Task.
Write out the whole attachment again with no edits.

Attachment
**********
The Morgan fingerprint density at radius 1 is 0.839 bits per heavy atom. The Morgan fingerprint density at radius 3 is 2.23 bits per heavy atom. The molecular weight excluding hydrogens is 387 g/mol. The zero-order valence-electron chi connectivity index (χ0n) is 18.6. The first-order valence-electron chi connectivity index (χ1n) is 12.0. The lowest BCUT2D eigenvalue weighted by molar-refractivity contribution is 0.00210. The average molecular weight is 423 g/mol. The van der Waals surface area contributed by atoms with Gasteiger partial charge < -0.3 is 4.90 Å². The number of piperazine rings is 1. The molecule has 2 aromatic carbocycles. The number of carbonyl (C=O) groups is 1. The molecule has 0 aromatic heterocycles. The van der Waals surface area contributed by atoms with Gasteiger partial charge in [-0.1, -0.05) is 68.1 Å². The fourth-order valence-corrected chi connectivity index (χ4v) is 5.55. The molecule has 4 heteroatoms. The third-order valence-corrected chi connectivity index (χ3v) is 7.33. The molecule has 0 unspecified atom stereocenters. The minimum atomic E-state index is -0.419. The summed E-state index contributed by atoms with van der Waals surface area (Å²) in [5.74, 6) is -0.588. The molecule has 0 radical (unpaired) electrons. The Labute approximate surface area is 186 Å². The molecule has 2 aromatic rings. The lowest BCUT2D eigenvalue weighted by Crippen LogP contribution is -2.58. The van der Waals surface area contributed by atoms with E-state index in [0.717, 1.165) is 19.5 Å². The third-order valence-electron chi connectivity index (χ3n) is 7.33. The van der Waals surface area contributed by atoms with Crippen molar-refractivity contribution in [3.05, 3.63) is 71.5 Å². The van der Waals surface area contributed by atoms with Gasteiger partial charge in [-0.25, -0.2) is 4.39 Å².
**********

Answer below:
The Morgan fingerprint density at radius 1 is 0.839 bits per heavy atom. The Morgan fingerprint density at radius 3 is 2.23 bits per heavy atom. The molecular weight excluding hydrogens is 387 g/mol. The zero-order valence-electron chi connectivity index (χ0n) is 18.6. The first-order valence-electron chi connectivity index (χ1n) is 12.0. The lowest BCUT2D eigenvalue weighted by molar-refractivity contribution is 0.00210. The average molecular weight is 423 g/mol. The van der Waals surface area contributed by atoms with Gasteiger partial charge < -0.3 is 4.90 Å². The number of piperazine rings is 1. The molecule has 2 aromatic carbocycles. The number of carbonyl (C=O) groups is 1. The molecule has 0 aromatic heterocycles. The van der Waals surface area contributed by atoms with Gasteiger partial charge in [-0.1, -0.05) is 68.1 Å². The fourth-order valence-corrected chi connectivity index (χ4v) is 5.55. The molecule has 4 heteroatoms. The third-order valence-corrected chi connectivity index (χ3v) is 7.33. The molecule has 0 unspecified atom stereocenters. The minimum atomic E-state index is -0.419. The summed E-state index contributed by atoms with van der Waals surface area (Å²) in [5.74, 6) is -0.588. The molecule has 0 radical (unpaired) electrons. The Labute approximate surface area is 186 Å². The molecule has 2 aromatic rings. The lowest BCUT2D eigenvalue weighted by Crippen LogP contribution is -2.58. The van der Waals surface area contributed by atoms with E-state index in [0.717, 1.165) is 19.5 Å². The third-order valence-electron chi connectivity index (χ3n) is 7.33. The van der Waals surface area contributed by atoms with Crippen molar-refractivity contribution in [3.05, 3.63) is 71.5 Å². The van der Waals surface area contributed by atoms with Gasteiger partial charge in [-0.25, -0.2) is 4.39 Å².